Dan Monson to the rescue ... this time at Long Beach State


Dan Monson was stalking. Something was coming.

He circled his Long Beach State basketball players at practice the day after the 49ers clinched the Big West Conference regular-season championship.

A basketball bounced away and he jumped in — “You threw a rodeo pass to him and he threw a rodeo pass back.” Afterward, Monson had trouble explaining a “rodeo pass,” saying, “It’s something wild. … Everybody is running around. … It’s crazy … I guess.”

This was college basketball’s best probation officer at work — and play.


Long Beach is the third program on NCAA probation handed to Monson, and it could become the third he takes to the NCAA tournament.

Monson guided Gonzaga from NCAA probation to the Elite Eight in 1999, becoming the hottest coaching commodity in the process. He sifted through the rubble of Minnesota’s academic scandal and took the Gophers to the NIT four times and, in 2005, to the NCAA tournament. Then, seven games into the 2006-07 season, he was fired for the effort.

Now Monson has brought Long Beach State back from the NCAA woodshed. The 49ers (20-10) won the Big West Conference regular-season championship and play UC Irvine on Thursday at Honda Center in the conference tournament quarterfinals.

Monson knows what is on the table, whetting players’ appetites after practice, saying, “I know you guys are feeling good about [winning the title] last night. But there are better feelings out there.”

In seemingly everything Monson does, emotion is involved.

“He’ll jump into a defensive stance, going back and forth, saying, ‘See, I can do this when I’m 50,’ ” guard Casper Ware said. “We’re thinking, ‘Coach, you’re not really guarding anyone.’ ”

But, Ware said, “He makes his point.”

49ers officials knew Monson belonged in Long Beach before he did. Cut free with a hefty buyout package, he said, “The next job had to work” but Long Beach didn’t seem the right fit.

It wasn’t that the 49ers were facing NCAA sanctions. It was the leap into the unknown.

Monson had limited history in Southern California and, when Long Beach officials began to woo him, “My wife sort of started crying. She thought we would be stuck in traffic during an earthquake and the kids would have to choose what gang to join on the first day of school. Back in Minnesota, that’s all you see about Long Beach on CNN.”

The reality was far different.

Monson said, “I can’t say I’ll never leave, because you’ve got to do what’s best for you family.”

When the Wyoming job came up, his response was “Who would tell my 10-year-old son MicGuire that his baseball season has gone from 10 months to 10 days? I’m in the best place for my family.”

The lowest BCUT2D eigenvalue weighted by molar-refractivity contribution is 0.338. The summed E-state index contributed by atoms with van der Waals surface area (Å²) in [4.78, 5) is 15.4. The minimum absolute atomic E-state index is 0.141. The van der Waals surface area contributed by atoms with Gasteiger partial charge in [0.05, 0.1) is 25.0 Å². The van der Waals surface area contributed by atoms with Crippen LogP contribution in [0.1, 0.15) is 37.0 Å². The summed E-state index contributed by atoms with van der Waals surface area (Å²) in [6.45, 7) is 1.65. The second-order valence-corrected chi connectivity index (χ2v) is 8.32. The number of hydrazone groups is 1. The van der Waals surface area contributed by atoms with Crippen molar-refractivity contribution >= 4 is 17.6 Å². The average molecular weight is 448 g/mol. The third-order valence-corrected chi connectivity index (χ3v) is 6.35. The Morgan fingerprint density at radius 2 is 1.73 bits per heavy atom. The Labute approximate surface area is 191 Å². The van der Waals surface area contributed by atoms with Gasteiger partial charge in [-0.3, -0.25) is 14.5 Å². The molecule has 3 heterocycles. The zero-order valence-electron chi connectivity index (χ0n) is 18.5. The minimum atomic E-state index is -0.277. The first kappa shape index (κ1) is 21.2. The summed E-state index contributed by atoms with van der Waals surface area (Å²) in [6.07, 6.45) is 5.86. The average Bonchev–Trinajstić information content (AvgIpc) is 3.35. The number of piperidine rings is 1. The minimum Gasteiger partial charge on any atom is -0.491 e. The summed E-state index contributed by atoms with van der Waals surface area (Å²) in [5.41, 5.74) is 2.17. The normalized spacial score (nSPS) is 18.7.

Long Beach officials, not taking a chance, gave Monson a three-year extension after the 49ers were 17-16 last season.

“If I did ever leave, it won’t be for another rebuilding job,” Monson said.

Long Beach fired Coach Larry Reynolds as NCAA clouds gathered in 2007. The 49ers were given three years’ probation, including a ban on recruiting community college players for two years.

Monson had navigated these waters.

What he accomplished wasn’t enough for those in Minnesota, but it looked good to Long Beach State Athletic Director Vic Cegles.

“We had limited success for a decade,” Cegles said. “Larry Reynolds’ last team had six junior college transfers. There was no continuity.”

Monson’s history at Gonzaga, where he spent a decade as an assistant and two years as head coach, was appealing too. “He understood things a mid-major needs to do,” Cegles said. “We don’t have charter planes.”

The 49ers started 5-8 this season, while playing sixth-ranked North Carolina, seventh-ranked San Diego State and 23rd-ranked Utah State, then went 14-2 in the Big West.

The ride up has been fun.

“The first time I met him, he said, ‘Wow, I have never recruited a 30-year-old player before,” said Edis Dervisevic, a forward from Western TexasCollege.

An added bonus: Monson’s personality “was the same as mine,” Cegles said proudly.

That was tested this season when Monson, angry about a Utah State player’s taunting his bench, was ejected from a game. After learning the details, Cegles joked with Monson via a text message. Long Beach President F. King Alexander called the next day to tell Monson that he had been kicked out of two games — as a player.

“I went, ‘OK, I’m working in the right place,’ ” Monson said.

That edgy, often sarcastic, humor was puzzling to the Garrison Keillor palates in Minnesota. Monson said Minnesota officials even hired a sports psychologist to smooth his edges. He tried, and “I got fired. They wasted their money. You have to be who you are. I tell recruits, ‘You’ll always know where you stand with me.’ ”

Long Beach players know, and even find Monson’s soundtrack amusing during video sessions.

“Coach will be serious, but you’ll look around and guys are smiling,” Ware said. “You don’t want to be the first to laugh. I have had to bury my head and bite my hand.”

But it is a shtick that has stuck.

Said Ware: “He believed in us when we didn’t believe in ourselves.”